Butt stuff is already a taboo subject, steeped in stigma, and often met with negative reactions much like if you claimed black jelly beans as your favorite. What? Gross. That’s weird. The prospect of anal play for him is even more taboo. Brought back into the zeitgeist with shows like Broad City, the fine art of male anal pleasure has certainly sparked conversations around the nature of male sexuality. Let’s get this out of the way before we get in deeper (ahem). Just because you like anal play, it does not make you gay. How you enjoy pleasure does not define your sexual orientation. Our culture still suffers from homophobia, so admitting to enjoying an act that is commonly associated with gay men can lead to shame or stigmatization. The anus is the great equalizer as everyone has one, and it is a hot bed of nerve endings that result in it being an oft-overlooked erogenous zone. Everyone of any orientation can enjoy anal play. For those who want to break through the stigma and revel in the pleasure, read on, fellow sexual explorer.

One of the first concerns I frequently encounter when talking about butt stuff for him is the concern for hygiene because “that is where the poop comes out.” Yes, you’re not wrong, but in a healthy person (meaning frequent, normal movements), the rectum is merely a temporary storage area for feces. There shouldn’t be any remnants left over. If you’re still concerned, you are welcome to use an enema for extra assurance.

Enemas can be purchased almost anywhere and are fairly inexpensive. Make sure you are buying a water-based one and not oil. NEVER OIL! Once you return home, open the box, twist off the lid of the bottle and pour the liquid down the drain. I know that is not what the box says, but stay with me. Even though it is a water-based enema, the liquid contains laxatives and other chemicals you don’t need. We’re just looking to clear out the last of the residue, if there is any. Rinse and refill the bottle with warm filtered water and administer as directed. Repeat until the water you expel is clear (should take about 1 or 2 rounds). Wait 30-60 minutes before you start the anal play. This gives your body time to absorb any remaining water as well as time for foreplay.

The anus is the great equalizer as everyone has one, and it is a hot bed of nerve endings that result in it being an oft-overlooked erogenous zone.

Before you start any penetration, make sure you have lubricant at the ready. Unlike the vagina, the anus does not naturally lubricate. Yes, there is technically mucus that lines the rectum, but this is not enough for penetration and play. Lube makes everything more comfortable and can help avoid injury. That being said, do not use numbing lubricants. It sounds like that would be the way to go, but unfortunately it can end in disaster. Because you cannot discern pain, you can get hurt. Think rectal tearing and bleeding—not fun or sexy. Pain is your body’s way of letting you know to slow down. If you’re doing it right, it shouldn’t hurt. Try a silicone lube for anal play or a lubricant formulated specifically for back door pleasure. These lubricants are typically a thicker viscosity and longer lasting than water-based lubricants.

Anal play isn’t something you just jump into either, so make sure you take plenty of time for foreplay and to get aroused. It may even take multiple attempts to achieve penetration, so don’t go into this with expectations of taking that huge toy on the first go. Start small and go slowly. Use a tongue or a finger to get used to the sensation.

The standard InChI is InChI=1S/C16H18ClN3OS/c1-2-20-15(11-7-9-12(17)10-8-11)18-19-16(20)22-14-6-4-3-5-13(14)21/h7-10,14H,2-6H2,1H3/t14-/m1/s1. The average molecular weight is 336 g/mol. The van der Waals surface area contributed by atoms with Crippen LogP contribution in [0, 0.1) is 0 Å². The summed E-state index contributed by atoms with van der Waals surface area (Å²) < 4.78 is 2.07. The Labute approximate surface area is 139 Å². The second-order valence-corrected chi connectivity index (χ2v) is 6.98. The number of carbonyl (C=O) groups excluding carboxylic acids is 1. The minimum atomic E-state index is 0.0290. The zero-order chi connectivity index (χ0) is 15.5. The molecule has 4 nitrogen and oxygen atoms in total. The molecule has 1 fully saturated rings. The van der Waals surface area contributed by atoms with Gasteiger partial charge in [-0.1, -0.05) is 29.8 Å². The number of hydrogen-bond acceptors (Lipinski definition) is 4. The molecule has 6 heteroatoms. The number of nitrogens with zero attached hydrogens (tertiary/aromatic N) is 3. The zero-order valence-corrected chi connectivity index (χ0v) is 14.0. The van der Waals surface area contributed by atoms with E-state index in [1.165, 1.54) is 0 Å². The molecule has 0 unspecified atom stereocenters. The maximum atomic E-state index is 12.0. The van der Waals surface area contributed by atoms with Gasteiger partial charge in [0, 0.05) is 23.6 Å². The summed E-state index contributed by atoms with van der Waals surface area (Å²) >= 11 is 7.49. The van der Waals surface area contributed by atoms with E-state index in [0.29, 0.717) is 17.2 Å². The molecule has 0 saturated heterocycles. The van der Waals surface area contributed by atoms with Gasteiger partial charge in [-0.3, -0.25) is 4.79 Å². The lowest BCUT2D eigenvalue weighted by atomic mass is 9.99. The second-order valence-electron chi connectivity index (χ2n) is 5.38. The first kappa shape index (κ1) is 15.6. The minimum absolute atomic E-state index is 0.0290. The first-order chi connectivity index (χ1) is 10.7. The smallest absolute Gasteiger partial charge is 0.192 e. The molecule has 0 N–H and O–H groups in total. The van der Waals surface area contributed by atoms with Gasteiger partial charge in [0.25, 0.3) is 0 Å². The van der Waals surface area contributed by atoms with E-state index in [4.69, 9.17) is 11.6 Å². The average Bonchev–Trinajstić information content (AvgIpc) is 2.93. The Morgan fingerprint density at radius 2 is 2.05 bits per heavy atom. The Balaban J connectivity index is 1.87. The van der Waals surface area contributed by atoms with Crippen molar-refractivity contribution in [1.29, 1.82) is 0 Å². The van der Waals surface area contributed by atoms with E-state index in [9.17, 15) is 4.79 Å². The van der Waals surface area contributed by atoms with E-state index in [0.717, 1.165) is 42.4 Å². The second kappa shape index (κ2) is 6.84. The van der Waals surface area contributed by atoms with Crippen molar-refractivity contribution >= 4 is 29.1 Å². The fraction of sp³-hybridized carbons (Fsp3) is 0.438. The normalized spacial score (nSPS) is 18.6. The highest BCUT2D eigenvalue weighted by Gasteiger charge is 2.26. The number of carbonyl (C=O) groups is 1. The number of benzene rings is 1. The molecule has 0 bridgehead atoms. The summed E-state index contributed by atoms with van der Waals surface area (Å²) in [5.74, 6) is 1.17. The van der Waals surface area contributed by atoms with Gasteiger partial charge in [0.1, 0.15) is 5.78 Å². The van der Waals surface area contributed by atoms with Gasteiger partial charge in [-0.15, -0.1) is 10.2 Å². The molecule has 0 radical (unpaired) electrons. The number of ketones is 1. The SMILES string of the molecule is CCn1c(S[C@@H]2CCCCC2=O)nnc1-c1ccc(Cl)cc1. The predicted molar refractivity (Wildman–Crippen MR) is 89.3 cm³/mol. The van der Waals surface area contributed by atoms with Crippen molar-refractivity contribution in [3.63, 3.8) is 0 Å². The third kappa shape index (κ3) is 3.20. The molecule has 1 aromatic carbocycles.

A quick note on fingers and toys. Make sure your nails are short and well-maintained. No snags or hangnails please. Gloves are always an option for added protection. If you are someone with long nails, stuff some cotton ball fluff into the tips of the gloves to help prevent tearing. For toys, there is an easy phrase I’d like you to memorize: ‘Without a base, without a trace.’ Anything you put into the butt must have a base (or be attached to a body), otherwise you run the risk of having said item lost inside of you. Every winter, a medical journal releases a comprehensive list of things people got stuck in their butts for the year, don’t be on the list!

Experiment with different pressures and strokes and see what is right for you and your partner. A helpful hint, which seems counter-intuitive, is to bear down. The pushing helps to relax your muscles and can help with insertion. You have two sphincters that need to relax for penetration to be pain-free. One you can control yourself and the other is controlled autonomously, so your body will be the judge on whether or not you’re truly relaxed. Slowly work your way up from there so you can accommodate a penis or a larger toy. Your anus is very dynamic. With adequate stimulation, relaxation and patience, you can fit just about anything in there.

Now with all of that being said, there is still the chance your partner isn’t into anal play and that is perfectly okay. Sometimes because of the newness of the sensation, anal play might remain on the mixed-feelings list of enjoyment. With any new sexual activity, you may have to try it a few times before you get into it. Anal play isn’t for everyone. If you don’t like it, you never have to do it again. But if you do like it, more power to you! Society still has further to go when it comes to normalizing certain sexual behaviors, but we’re on our way. Wage your own private crusade against the stigma from the comfort of your bed and get that booty!